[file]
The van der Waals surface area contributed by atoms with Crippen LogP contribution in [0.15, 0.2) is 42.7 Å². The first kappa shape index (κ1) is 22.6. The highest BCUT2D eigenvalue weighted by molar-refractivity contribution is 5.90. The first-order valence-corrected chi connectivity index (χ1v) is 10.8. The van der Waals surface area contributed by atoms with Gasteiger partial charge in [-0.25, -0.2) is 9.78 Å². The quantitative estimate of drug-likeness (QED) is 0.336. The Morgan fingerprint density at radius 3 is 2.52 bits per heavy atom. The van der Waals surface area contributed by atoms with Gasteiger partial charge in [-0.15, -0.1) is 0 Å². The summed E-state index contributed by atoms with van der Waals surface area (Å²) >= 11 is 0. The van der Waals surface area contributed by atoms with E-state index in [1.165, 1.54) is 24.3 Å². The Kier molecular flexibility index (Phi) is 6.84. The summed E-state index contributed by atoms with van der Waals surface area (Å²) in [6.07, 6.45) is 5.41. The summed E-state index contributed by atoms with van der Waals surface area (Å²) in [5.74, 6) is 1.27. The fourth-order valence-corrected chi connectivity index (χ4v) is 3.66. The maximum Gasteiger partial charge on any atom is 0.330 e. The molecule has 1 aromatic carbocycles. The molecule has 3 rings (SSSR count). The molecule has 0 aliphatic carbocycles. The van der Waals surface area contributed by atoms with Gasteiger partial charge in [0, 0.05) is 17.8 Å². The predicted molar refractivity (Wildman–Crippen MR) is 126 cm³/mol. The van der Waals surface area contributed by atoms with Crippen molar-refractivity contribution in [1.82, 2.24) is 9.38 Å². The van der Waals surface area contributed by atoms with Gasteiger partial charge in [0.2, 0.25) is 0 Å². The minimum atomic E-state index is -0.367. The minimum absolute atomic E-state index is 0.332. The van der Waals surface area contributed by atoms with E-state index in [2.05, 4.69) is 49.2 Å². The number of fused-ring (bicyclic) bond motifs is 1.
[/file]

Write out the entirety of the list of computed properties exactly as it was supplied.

The van der Waals surface area contributed by atoms with Crippen LogP contribution in [0.15, 0.2) is 42.7 Å². The first kappa shape index (κ1) is 22.6. The highest BCUT2D eigenvalue weighted by molar-refractivity contribution is 5.90. The first-order valence-corrected chi connectivity index (χ1v) is 10.8. The van der Waals surface area contributed by atoms with Gasteiger partial charge in [-0.25, -0.2) is 9.78 Å². The quantitative estimate of drug-likeness (QED) is 0.336. The Morgan fingerprint density at radius 3 is 2.52 bits per heavy atom. The van der Waals surface area contributed by atoms with Gasteiger partial charge in [-0.15, -0.1) is 0 Å². The summed E-state index contributed by atoms with van der Waals surface area (Å²) >= 11 is 0. The van der Waals surface area contributed by atoms with E-state index in [1.165, 1.54) is 24.3 Å². The Kier molecular flexibility index (Phi) is 6.84. The summed E-state index contributed by atoms with van der Waals surface area (Å²) in [6.07, 6.45) is 5.41. The summed E-state index contributed by atoms with van der Waals surface area (Å²) in [5.74, 6) is 1.27. The fourth-order valence-corrected chi connectivity index (χ4v) is 3.66. The maximum Gasteiger partial charge on any atom is 0.330 e. The molecule has 1 aromatic carbocycles. The molecule has 3 rings (SSSR count). The molecule has 0 aliphatic carbocycles. The van der Waals surface area contributed by atoms with Gasteiger partial charge in [0, 0.05) is 17.8 Å². The predicted molar refractivity (Wildman–Crippen MR) is 126 cm³/mol. The van der Waals surface area contributed by atoms with Crippen molar-refractivity contribution in [1.82, 2.24) is 9.38 Å². The van der Waals surface area contributed by atoms with Gasteiger partial charge in [0.2, 0.25) is 0 Å². The minimum atomic E-state index is -0.367. The minimum absolute atomic E-state index is 0.332. The van der Waals surface area contributed by atoms with E-state index in [2.05, 4.69) is 49.2 Å². The number of fused-ring (bicyclic) bond motifs is 1.